Texas lawmakers move forward with education savings account bill


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In a major victory for supporters of school choice, a bill to channel public funds to private schools has passed its first significant hurdle in the GOP-led Texas Legislature. The Senate Education Committee approved legislation on Tuesday, along party lines, to establish education savings accounts.

The bill’s central feature is a school voucher-like program that would provide families with $8,000 to pay for private school tuition, books, and other expenses, such as uniforms.

Despite opposition from conservatives, the eligibility requirements for the funds remain unchanged. Only students coming from public schools or beginning their education will have access to these funds. Lieutenant Governor Dan Patrick, who presides over the Senate, has made this bill a priority this session. Advocates of the program, including Governor Greg Abbott, argue that parents should have the financial resources to select the best schools for their children.

However, opponents of the bill continue to fight against it, claiming that such voucher initiatives often fall short of covering the true cost of private schools, which can refuse to accept certain students. Public school leaders are concerned that education savings accounts will take funds away from the schools that serve the vast majority of Texas’ more than 5 million students.

In Texas, a coalition of urban Democrats and rural Republicans, who agree on not wanting to channel state money away from public schools, have consistently defeated similar proposals. The current effort seeks to win over rural Republicans by including financial protection if they lose students to private schools. Nevertheless, several Republican legislators who represent rural Texas have expressed skepticism, citing transparency concerns about tax dollars.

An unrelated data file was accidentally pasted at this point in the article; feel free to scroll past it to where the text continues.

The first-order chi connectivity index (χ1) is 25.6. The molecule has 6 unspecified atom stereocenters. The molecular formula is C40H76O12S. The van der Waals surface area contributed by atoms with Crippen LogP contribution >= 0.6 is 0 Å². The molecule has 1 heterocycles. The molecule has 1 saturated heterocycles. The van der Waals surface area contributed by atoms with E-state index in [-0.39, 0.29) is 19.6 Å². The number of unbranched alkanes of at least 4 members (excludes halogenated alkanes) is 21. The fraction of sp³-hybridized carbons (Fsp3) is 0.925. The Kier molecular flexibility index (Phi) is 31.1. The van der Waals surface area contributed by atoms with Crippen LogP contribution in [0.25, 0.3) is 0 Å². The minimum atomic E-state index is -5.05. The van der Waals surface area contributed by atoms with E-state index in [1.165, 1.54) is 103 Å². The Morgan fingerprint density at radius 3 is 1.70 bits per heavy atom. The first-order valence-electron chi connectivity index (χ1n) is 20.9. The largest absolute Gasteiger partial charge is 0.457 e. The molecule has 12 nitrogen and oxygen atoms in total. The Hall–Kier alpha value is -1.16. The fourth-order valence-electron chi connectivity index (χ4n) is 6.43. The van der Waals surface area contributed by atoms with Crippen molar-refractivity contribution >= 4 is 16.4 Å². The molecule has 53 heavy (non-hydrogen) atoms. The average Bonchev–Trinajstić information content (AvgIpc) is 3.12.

Furthermore, the bill also includes provisions that align with conservative demands for expanded “parental rights” amid heated cultural debates surrounding how schools teach about race, gender, and sexuality. The night before the Senate committee’s vote, Governor Abbott rallied supporters in Denton in support of expanded school choice. He was joined by Mandy Drogin, a campaign director with the Texas Public Policy Foundation, who urged parents to contact their representatives to express their support for “universal education savings accounts and nothing less.”

In conclusion, the bill’s approval by the Senate Education Committee marks a significant milestone in the ongoing struggle over public and private school funding in Texas. The bill’s supporters and opponents will undoubtedly continue to engage in a fierce debate as the legislation proceeds to the full chamber for a vote.


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